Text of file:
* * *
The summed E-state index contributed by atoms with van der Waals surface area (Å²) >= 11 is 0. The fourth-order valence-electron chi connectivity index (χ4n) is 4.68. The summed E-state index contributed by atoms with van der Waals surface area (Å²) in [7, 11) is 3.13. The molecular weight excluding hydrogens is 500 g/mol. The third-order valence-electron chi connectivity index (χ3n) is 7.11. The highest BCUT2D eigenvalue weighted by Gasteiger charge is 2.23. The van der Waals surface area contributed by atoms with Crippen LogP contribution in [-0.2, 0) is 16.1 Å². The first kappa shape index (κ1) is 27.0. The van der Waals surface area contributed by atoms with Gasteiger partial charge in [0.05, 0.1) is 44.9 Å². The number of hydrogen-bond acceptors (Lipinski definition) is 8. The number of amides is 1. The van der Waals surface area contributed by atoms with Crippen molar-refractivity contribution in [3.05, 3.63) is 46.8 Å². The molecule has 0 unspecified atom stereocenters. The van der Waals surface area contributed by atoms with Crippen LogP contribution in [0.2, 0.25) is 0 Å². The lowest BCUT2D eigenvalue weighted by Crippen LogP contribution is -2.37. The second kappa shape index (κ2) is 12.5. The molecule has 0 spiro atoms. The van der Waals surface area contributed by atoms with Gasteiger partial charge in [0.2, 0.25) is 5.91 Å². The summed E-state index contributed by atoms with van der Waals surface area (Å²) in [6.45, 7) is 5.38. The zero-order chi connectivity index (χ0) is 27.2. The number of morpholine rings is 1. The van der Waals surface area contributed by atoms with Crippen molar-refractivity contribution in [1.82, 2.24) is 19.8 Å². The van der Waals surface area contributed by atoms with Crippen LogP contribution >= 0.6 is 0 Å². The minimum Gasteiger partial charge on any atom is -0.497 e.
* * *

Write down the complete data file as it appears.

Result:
The summed E-state index contributed by atoms with van der Waals surface area (Å²) >= 11 is 0. The fourth-order valence-electron chi connectivity index (χ4n) is 4.68. The summed E-state index contributed by atoms with van der Waals surface area (Å²) in [7, 11) is 3.13. The molecular weight excluding hydrogens is 500 g/mol. The third-order valence-electron chi connectivity index (χ3n) is 7.11. The highest BCUT2D eigenvalue weighted by Gasteiger charge is 2.23. The van der Waals surface area contributed by atoms with Crippen LogP contribution in [-0.2, 0) is 16.1 Å². The first kappa shape index (κ1) is 27.0. The van der Waals surface area contributed by atoms with Gasteiger partial charge in [0.05, 0.1) is 44.9 Å². The number of hydrogen-bond acceptors (Lipinski definition) is 8. The number of amides is 1. The van der Waals surface area contributed by atoms with Crippen molar-refractivity contribution in [3.05, 3.63) is 46.8 Å². The molecule has 0 unspecified atom stereocenters. The van der Waals surface area contributed by atoms with Crippen LogP contribution in [0.2, 0.25) is 0 Å². The lowest BCUT2D eigenvalue weighted by Crippen LogP contribution is -2.37. The second kappa shape index (κ2) is 12.5. The molecule has 0 spiro atoms. The van der Waals surface area contributed by atoms with Gasteiger partial charge in [0.2, 0.25) is 5.91 Å². The summed E-state index contributed by atoms with van der Waals surface area (Å²) in [6.45, 7) is 5.38. The zero-order chi connectivity index (χ0) is 27.2. The number of morpholine rings is 1. The van der Waals surface area contributed by atoms with Crippen molar-refractivity contribution in [1.82, 2.24) is 19.8 Å². The van der Waals surface area contributed by atoms with Crippen LogP contribution >= 0.6 is 0 Å². The minimum Gasteiger partial charge on any atom is -0.497 e.